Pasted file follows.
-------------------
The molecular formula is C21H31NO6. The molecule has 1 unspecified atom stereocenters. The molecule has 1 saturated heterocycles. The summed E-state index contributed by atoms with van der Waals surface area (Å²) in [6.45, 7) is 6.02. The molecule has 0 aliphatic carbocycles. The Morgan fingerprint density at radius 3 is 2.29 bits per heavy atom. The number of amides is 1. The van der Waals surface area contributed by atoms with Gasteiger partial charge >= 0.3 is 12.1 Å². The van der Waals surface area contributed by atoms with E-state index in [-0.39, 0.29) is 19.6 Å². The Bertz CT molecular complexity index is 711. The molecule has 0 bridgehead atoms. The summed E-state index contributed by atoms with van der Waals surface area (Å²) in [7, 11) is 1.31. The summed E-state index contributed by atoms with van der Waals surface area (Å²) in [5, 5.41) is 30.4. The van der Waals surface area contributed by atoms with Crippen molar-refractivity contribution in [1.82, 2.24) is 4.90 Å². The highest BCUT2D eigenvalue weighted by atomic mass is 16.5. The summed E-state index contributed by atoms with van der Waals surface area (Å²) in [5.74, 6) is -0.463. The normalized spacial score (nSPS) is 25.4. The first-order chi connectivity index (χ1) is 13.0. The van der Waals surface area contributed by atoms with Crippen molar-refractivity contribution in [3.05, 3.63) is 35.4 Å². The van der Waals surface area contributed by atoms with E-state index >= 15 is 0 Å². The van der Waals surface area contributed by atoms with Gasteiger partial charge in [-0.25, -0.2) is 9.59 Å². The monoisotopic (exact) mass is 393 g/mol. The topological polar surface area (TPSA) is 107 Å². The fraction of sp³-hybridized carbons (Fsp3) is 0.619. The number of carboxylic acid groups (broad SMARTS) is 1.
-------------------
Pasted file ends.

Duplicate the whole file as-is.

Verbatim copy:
The molecular formula is C21H31NO6. The molecule has 1 unspecified atom stereocenters. The molecule has 1 saturated heterocycles. The summed E-state index contributed by atoms with van der Waals surface area (Å²) in [6.45, 7) is 6.02. The molecule has 0 aliphatic carbocycles. The Morgan fingerprint density at radius 3 is 2.29 bits per heavy atom. The number of amides is 1. The van der Waals surface area contributed by atoms with Gasteiger partial charge >= 0.3 is 12.1 Å². The van der Waals surface area contributed by atoms with E-state index in [-0.39, 0.29) is 19.6 Å². The Bertz CT molecular complexity index is 711. The molecule has 0 bridgehead atoms. The summed E-state index contributed by atoms with van der Waals surface area (Å²) in [7, 11) is 1.31. The summed E-state index contributed by atoms with van der Waals surface area (Å²) in [5, 5.41) is 30.4. The van der Waals surface area contributed by atoms with Crippen molar-refractivity contribution in [1.82, 2.24) is 4.90 Å². The highest BCUT2D eigenvalue weighted by atomic mass is 16.5. The summed E-state index contributed by atoms with van der Waals surface area (Å²) in [5.74, 6) is -0.463. The normalized spacial score (nSPS) is 25.4. The first-order chi connectivity index (χ1) is 13.0. The van der Waals surface area contributed by atoms with Crippen molar-refractivity contribution in [3.05, 3.63) is 35.4 Å². The van der Waals surface area contributed by atoms with E-state index >= 15 is 0 Å². The van der Waals surface area contributed by atoms with Gasteiger partial charge in [-0.25, -0.2) is 9.59 Å². The monoisotopic (exact) mass is 393 g/mol. The topological polar surface area (TPSA) is 107 Å². The fraction of sp³-hybridized carbons (Fsp3) is 0.619. The number of carboxylic acid groups (broad SMARTS) is 1.